Health and social care for the elderly are important parts of the UK's
welfare policy. Of 70 million inhabitants, 20 per cent have
passed the standard retirement age of 65. This number is projected to
rise to 23 per cent by 2040, partly because of the large number of British born in the 1940s.
Elderly care today is more advanced and complicated than in the past. Much of the care and treatment once provided in hospitals is now provided in the home, which makes it essential to have efficient, multi-professional teams capable of working with elderly people and their families.
More municipalities are choosing to privatise parts of their elderly care, letting private care providers run their operations. In 2013, private care provided services for 24 per cent of all elderly people getting home help. All recipients can choose whether they want their home help or special housing to be provided by public or private operators.
Nursing is the protection, promotion, and optimization of health and abilities, prevention of illness and injury, facilitation of healing, alleviation of suffering through the diagnosis and treatment of human response, and advocacy in the care of individuals, families, groups, communities, and populations.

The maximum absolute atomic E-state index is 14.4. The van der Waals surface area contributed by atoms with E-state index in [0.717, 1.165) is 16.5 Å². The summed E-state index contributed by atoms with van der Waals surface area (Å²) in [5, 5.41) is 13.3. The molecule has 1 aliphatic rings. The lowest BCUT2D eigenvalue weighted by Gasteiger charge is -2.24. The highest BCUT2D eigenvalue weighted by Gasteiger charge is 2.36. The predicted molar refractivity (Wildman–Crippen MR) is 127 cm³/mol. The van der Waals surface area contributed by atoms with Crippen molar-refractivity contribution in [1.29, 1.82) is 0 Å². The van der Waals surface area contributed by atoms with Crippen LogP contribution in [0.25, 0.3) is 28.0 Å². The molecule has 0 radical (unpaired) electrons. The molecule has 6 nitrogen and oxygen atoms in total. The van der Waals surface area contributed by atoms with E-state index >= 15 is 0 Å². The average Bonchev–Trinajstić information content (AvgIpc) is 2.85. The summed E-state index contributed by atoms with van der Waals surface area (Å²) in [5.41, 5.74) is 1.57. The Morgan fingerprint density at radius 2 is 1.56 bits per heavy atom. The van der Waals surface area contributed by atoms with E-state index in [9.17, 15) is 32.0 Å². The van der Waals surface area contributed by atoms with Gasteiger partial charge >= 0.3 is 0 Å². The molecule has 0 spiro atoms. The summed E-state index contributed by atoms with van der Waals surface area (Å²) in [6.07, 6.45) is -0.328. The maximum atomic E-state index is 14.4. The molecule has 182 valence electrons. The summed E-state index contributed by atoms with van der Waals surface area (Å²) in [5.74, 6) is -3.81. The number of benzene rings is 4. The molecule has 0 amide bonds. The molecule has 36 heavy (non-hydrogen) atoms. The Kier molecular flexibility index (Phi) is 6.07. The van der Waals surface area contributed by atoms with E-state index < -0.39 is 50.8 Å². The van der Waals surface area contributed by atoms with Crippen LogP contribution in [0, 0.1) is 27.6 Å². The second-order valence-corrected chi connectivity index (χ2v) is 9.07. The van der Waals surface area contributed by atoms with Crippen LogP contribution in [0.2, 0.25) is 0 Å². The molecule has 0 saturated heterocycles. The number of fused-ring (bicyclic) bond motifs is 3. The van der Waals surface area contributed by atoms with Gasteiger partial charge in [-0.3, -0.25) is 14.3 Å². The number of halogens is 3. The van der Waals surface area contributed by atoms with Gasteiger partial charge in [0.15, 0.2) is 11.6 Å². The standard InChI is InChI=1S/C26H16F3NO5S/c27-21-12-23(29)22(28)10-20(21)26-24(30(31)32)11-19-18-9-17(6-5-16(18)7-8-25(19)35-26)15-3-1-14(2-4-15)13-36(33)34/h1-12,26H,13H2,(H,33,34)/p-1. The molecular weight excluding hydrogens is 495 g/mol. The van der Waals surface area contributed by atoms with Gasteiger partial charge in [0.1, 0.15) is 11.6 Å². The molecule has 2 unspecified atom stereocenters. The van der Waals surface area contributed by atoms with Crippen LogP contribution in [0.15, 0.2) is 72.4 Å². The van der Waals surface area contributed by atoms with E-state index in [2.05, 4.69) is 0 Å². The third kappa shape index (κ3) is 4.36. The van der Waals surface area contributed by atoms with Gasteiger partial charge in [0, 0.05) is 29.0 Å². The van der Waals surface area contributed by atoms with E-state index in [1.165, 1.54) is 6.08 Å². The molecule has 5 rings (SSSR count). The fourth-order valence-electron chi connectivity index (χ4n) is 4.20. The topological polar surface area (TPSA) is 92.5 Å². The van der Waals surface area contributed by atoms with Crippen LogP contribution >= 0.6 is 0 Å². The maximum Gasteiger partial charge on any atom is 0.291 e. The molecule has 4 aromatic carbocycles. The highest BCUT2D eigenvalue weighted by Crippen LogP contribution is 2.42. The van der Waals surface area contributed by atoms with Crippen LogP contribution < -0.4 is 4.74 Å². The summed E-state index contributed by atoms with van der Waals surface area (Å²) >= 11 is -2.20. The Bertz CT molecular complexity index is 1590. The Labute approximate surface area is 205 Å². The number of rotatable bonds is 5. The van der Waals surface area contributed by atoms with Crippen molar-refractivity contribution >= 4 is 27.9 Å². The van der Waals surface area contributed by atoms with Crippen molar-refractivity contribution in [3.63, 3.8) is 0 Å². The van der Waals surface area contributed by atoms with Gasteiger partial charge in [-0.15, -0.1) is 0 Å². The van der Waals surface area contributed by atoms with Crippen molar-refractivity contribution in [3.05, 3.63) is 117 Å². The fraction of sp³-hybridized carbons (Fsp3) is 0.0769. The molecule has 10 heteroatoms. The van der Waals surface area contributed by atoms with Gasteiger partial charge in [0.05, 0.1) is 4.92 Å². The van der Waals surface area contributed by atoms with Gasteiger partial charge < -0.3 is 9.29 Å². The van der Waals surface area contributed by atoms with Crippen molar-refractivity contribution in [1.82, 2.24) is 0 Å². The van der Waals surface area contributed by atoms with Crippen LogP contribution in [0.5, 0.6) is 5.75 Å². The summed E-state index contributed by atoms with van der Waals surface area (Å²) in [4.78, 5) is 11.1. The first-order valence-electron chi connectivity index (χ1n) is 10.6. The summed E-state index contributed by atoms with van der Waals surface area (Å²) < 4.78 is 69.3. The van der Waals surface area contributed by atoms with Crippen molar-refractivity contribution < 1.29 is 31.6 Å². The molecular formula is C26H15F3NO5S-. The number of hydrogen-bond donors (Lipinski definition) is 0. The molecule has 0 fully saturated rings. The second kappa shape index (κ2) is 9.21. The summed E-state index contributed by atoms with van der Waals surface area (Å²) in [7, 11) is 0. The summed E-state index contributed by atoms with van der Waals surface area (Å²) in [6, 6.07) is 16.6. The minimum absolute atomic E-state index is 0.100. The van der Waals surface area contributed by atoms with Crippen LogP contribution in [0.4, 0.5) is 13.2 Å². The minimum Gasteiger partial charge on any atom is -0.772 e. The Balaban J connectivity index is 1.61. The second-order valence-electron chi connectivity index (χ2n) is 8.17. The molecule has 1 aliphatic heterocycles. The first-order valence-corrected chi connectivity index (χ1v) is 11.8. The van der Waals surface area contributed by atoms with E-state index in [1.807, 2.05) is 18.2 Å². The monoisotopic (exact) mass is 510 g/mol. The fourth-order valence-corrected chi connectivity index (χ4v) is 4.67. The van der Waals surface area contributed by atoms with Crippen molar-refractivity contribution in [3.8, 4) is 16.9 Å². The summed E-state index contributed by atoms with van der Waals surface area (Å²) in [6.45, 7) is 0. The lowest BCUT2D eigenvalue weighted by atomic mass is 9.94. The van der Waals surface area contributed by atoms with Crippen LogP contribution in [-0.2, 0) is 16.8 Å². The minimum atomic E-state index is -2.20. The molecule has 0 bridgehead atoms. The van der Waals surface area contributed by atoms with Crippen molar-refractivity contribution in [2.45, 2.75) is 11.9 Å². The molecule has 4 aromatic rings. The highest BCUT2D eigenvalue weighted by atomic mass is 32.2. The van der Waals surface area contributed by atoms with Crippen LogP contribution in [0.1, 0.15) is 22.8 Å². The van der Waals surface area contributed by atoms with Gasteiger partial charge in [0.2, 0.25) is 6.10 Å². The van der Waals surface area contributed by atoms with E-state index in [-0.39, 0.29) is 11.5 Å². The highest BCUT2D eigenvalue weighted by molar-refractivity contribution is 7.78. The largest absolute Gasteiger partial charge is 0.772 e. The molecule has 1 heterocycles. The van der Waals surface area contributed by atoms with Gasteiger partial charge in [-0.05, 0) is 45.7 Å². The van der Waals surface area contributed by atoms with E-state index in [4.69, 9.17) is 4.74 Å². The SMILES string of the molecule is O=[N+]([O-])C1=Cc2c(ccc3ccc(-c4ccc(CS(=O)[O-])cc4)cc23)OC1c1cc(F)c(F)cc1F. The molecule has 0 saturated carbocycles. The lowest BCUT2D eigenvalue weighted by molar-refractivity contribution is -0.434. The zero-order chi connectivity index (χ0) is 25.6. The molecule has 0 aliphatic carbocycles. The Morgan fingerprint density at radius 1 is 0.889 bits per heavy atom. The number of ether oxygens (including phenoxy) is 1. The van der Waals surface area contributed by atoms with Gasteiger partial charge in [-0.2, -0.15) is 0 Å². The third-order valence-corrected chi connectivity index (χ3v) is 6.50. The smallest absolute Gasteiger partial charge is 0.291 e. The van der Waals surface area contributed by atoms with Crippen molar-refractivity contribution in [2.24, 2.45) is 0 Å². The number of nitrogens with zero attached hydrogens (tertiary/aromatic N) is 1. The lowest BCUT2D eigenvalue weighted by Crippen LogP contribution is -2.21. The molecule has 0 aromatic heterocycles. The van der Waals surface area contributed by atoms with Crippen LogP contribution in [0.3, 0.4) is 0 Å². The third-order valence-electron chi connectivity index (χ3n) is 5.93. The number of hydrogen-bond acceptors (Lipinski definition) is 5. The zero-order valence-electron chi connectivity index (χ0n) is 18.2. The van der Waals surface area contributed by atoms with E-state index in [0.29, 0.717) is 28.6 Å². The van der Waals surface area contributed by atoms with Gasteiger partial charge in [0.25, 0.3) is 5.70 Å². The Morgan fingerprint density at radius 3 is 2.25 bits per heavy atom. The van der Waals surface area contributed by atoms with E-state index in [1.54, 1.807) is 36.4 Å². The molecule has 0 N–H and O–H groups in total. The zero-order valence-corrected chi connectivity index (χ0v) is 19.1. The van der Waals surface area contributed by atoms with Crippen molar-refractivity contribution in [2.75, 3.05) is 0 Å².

Nursing has a proud history of service to the public, and the public expects competent nurses to provide safe and ethical nursing care.
Care and support, also known as social care services or adult social care, is the term used to describe the help some adults need to live as well as possible with illness, disability or frailty. Social care services can take many forms - it can include help while you live at home, out and about in the community, or in a new place of residence such as a care home.
If you do not feel confident or able to make decisions about being a care supporter, please contact us.